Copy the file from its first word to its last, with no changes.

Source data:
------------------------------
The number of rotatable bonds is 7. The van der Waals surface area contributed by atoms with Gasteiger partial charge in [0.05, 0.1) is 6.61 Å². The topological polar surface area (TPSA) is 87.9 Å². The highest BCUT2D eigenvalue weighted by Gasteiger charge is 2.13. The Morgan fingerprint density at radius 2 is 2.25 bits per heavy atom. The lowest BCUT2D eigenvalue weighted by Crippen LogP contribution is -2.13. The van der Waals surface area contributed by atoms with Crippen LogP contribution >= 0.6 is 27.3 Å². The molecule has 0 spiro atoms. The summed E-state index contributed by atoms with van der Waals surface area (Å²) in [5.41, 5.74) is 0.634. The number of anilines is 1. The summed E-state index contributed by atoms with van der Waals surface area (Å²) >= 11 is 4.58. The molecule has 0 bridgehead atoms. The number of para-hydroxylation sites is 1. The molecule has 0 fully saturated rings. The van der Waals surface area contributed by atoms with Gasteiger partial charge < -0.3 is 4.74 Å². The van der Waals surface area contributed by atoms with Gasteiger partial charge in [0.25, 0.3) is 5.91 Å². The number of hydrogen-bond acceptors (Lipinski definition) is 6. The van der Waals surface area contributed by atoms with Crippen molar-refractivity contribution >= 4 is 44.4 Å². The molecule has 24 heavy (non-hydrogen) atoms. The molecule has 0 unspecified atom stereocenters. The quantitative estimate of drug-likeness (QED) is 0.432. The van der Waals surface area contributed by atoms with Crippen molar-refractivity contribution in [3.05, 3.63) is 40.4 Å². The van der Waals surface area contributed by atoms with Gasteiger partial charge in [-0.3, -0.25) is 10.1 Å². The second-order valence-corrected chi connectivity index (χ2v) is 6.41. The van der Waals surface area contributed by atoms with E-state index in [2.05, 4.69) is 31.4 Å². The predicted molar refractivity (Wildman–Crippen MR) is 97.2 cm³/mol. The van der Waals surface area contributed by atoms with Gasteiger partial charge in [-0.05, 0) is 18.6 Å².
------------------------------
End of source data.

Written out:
The number of rotatable bonds is 7. The van der Waals surface area contributed by atoms with Gasteiger partial charge in [0.05, 0.1) is 6.61 Å². The topological polar surface area (TPSA) is 87.9 Å². The highest BCUT2D eigenvalue weighted by Gasteiger charge is 2.13. The Morgan fingerprint density at radius 2 is 2.25 bits per heavy atom. The lowest BCUT2D eigenvalue weighted by Crippen LogP contribution is -2.13. The van der Waals surface area contributed by atoms with Crippen LogP contribution >= 0.6 is 27.3 Å². The molecule has 0 spiro atoms. The summed E-state index contributed by atoms with van der Waals surface area (Å²) in [5.41, 5.74) is 0.634. The number of anilines is 1. The summed E-state index contributed by atoms with van der Waals surface area (Å²) >= 11 is 4.58. The molecule has 0 bridgehead atoms. The number of para-hydroxylation sites is 1. The molecule has 0 fully saturated rings. The van der Waals surface area contributed by atoms with Gasteiger partial charge < -0.3 is 4.74 Å². The van der Waals surface area contributed by atoms with Gasteiger partial charge in [0.25, 0.3) is 5.91 Å². The number of hydrogen-bond acceptors (Lipinski definition) is 6. The van der Waals surface area contributed by atoms with Crippen molar-refractivity contribution >= 4 is 44.4 Å². The molecule has 24 heavy (non-hydrogen) atoms. The molecule has 0 unspecified atom stereocenters. The quantitative estimate of drug-likeness (QED) is 0.432. The van der Waals surface area contributed by atoms with Crippen molar-refractivity contribution in [3.05, 3.63) is 40.4 Å². The van der Waals surface area contributed by atoms with Gasteiger partial charge in [-0.3, -0.25) is 10.1 Å². The second-order valence-corrected chi connectivity index (χ2v) is 6.41. The van der Waals surface area contributed by atoms with E-state index in [2.05, 4.69) is 31.4 Å². The predicted molar refractivity (Wildman–Crippen MR) is 97.2 cm³/mol. The van der Waals surface area contributed by atoms with Gasteiger partial charge in [-0.05, 0) is 18.6 Å².